The OSPREY trial represents the next generation of HGNS. “We are excited to study the aura6000 in our patients to learn whether this will become another viable option,” says Dr. Fleury. “The concept is to stimulate different groups of muscles — both protruders and retractors —  which is sufficient to keep the e  Stimulation.

Figure 2 Current systems for hypoglossal nerve stimulation. Current systems for hypoglossal nerve stimulation. A, The stimulation lead is distally placed on the medial branch of the hypoglossal nerve to guarantee protrudor selection. The stimulating pulses are delivered via electrodes synchronized with ventilation detected by the sensing lead. B, The implantable six electrode cuff (detail) is furled around the hypoglossal nerve main trunk. Pulse generators are placed in an ipsilateral infraclavicular subcutaneous pocket in both systems. (Adapted with permission from Eisele et al,43 Strollo et al,46 and Zaidi et al.47)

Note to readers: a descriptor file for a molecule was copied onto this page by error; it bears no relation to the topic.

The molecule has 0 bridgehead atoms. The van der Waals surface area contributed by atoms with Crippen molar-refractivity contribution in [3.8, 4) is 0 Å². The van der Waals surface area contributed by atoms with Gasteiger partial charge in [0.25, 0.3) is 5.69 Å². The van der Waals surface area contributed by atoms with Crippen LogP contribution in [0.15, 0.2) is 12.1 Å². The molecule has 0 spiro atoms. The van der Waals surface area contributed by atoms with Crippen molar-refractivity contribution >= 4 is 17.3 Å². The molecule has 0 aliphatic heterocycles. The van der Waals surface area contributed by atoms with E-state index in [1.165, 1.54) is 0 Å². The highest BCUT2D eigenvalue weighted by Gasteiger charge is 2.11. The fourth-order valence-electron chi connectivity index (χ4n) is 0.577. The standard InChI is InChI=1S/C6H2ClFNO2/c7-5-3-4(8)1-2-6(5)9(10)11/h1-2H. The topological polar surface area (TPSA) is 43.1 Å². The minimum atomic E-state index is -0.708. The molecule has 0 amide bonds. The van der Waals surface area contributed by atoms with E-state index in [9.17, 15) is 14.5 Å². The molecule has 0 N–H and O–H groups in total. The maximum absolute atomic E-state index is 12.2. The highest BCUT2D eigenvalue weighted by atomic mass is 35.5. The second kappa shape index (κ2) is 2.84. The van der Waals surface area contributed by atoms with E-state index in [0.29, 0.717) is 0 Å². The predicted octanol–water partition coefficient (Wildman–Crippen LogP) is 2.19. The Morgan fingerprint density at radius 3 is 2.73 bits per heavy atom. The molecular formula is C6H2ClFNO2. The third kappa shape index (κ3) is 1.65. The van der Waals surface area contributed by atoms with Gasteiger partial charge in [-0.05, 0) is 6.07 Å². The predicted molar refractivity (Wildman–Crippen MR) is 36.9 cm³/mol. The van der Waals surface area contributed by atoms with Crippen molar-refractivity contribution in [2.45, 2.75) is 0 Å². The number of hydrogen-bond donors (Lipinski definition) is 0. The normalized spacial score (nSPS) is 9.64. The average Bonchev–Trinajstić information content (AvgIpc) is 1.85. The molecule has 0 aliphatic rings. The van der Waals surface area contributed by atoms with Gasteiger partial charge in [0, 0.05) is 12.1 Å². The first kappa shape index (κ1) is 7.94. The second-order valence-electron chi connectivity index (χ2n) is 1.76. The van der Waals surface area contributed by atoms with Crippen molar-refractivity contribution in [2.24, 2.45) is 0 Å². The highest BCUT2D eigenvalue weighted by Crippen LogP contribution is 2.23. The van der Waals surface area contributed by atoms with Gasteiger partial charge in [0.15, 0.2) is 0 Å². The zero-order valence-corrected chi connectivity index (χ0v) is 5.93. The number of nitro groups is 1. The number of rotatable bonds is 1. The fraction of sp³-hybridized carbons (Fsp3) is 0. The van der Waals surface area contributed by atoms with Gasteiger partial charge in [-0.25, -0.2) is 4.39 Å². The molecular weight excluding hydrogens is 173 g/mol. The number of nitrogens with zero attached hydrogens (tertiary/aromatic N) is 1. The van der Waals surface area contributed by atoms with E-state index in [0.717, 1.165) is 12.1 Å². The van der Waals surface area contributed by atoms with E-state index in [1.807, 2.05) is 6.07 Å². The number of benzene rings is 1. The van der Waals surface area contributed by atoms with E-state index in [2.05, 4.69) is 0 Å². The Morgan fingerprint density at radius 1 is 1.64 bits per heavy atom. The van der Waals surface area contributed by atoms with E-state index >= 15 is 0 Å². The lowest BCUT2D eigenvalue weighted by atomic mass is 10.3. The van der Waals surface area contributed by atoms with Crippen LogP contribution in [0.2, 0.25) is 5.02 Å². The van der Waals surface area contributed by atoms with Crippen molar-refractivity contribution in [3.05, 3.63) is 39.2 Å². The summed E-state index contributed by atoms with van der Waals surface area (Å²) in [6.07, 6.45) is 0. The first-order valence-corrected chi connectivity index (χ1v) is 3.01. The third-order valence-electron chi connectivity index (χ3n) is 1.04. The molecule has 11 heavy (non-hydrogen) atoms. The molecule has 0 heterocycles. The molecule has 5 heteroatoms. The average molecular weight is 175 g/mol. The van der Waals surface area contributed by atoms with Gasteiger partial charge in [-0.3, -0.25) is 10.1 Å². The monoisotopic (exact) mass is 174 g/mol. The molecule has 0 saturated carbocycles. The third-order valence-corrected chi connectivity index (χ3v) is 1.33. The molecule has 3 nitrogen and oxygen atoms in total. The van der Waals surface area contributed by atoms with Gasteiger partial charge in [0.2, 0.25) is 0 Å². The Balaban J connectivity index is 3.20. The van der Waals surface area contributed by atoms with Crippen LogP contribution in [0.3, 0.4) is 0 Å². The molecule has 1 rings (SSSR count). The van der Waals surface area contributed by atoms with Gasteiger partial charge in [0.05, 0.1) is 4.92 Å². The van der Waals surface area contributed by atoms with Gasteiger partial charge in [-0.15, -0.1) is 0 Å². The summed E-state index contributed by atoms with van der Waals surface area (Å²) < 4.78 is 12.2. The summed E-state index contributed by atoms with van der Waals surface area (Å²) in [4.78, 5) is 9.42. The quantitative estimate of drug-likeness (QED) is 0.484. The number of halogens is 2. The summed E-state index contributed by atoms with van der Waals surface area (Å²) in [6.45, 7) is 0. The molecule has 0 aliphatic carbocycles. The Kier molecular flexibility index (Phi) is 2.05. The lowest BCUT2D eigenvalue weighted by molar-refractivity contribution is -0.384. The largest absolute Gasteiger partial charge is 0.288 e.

tongue in its position and not prone to collapse during sleep.” Surgeons do not need to dissect the hypoglossal nerve, instead placing the sensor on the nerve’s main branch. Additionally, Dr. Fleury explains that the device’s multiple contact points allow stimulation to move across the tongue, helping to avoid fatigue. “The tongue does not fatigue easily, but every muscle or nerve can reach a point of strain,” he says.

Another variation of the aura6000 system is that eligibility for its implantation is not dependent on the absence of circumferential airway collapse. Offered as an outpatient procedure, the device is placed in a subcutaneous pocket near the patient’s clavicle just below the jawbone.